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New U of M Extension study of large dairies finds good news

Dairy cow
Recent dairy farm trends in the United States include fewer, but larger, operations and an increase in the share of milk production from very large farms. Cost advantages of larger farms appear to be driving the consolidation within the dairy industry. However,large operations are thought of by some as a place that is not good for cows.

Marcia Endres, University of Minnesota Extension dairy scientist, wanted to investigate: What is animal care really like in these large dairies? Are these dairies economically different from smaller dairies?

Endres and University of Minnesota graduate student Tyler Evink conducted a cross-sectional study of 15 dairies with more than 2,500 cows in Minnesota, Wisconsin, South Dakota and Iowa. They found many economic advantages of larger dairies and showed that cow welfare was not compromised.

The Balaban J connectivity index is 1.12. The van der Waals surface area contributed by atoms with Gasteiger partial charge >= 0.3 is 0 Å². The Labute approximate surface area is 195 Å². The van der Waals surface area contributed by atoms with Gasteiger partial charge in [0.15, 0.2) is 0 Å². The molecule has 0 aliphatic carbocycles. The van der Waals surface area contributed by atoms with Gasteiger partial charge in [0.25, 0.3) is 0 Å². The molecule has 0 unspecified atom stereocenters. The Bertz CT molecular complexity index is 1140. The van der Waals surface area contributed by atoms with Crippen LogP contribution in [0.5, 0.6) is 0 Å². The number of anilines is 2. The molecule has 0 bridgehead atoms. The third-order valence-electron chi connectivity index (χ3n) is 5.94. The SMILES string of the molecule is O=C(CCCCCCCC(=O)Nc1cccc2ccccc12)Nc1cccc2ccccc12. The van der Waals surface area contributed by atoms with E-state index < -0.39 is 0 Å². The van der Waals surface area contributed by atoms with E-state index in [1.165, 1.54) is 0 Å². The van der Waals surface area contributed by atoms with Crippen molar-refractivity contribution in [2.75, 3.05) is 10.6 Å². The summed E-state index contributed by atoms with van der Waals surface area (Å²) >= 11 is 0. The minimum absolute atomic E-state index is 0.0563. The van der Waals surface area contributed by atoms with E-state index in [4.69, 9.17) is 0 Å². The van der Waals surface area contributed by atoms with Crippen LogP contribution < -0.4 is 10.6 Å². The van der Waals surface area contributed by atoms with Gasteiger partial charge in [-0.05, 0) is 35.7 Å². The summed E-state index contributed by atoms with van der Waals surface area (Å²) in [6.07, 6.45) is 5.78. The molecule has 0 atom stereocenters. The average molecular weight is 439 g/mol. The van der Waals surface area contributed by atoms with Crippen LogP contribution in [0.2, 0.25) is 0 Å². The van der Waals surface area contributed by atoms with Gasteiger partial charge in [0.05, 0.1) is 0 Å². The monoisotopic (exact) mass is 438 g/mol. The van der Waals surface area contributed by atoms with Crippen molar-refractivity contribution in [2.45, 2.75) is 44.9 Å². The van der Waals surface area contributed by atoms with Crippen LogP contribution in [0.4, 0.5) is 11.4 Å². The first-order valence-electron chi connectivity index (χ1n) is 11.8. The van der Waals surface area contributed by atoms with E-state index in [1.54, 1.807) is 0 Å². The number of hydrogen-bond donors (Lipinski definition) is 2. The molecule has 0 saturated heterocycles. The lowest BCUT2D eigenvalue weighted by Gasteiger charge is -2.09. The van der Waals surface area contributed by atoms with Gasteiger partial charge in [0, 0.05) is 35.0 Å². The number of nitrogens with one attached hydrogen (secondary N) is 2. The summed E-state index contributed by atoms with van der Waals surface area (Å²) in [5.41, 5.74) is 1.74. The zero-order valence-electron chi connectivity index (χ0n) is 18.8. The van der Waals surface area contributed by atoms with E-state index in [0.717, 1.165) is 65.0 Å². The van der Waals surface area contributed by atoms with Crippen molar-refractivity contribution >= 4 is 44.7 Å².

"We wanted to learn more about these operations first hand by collecting on-farm data," says Endres. "We learned that these dairies are well managed, with specialized labor, which helps achieve good animal welfare. They have strict policies about animal abuse, which is not at all tolerated. There is a lot of employee training, and the farm family is an active participant too."

Evink, the graduate student and an alum of Extension's 4-H program, is planning on large dairy management for his career, and this project doubled as part of his training.

Read more about Large dairies in the Upper Midwest: Animal welfare, management and economics on Extension's dairy website, and a related article from Dairy Herd Management.
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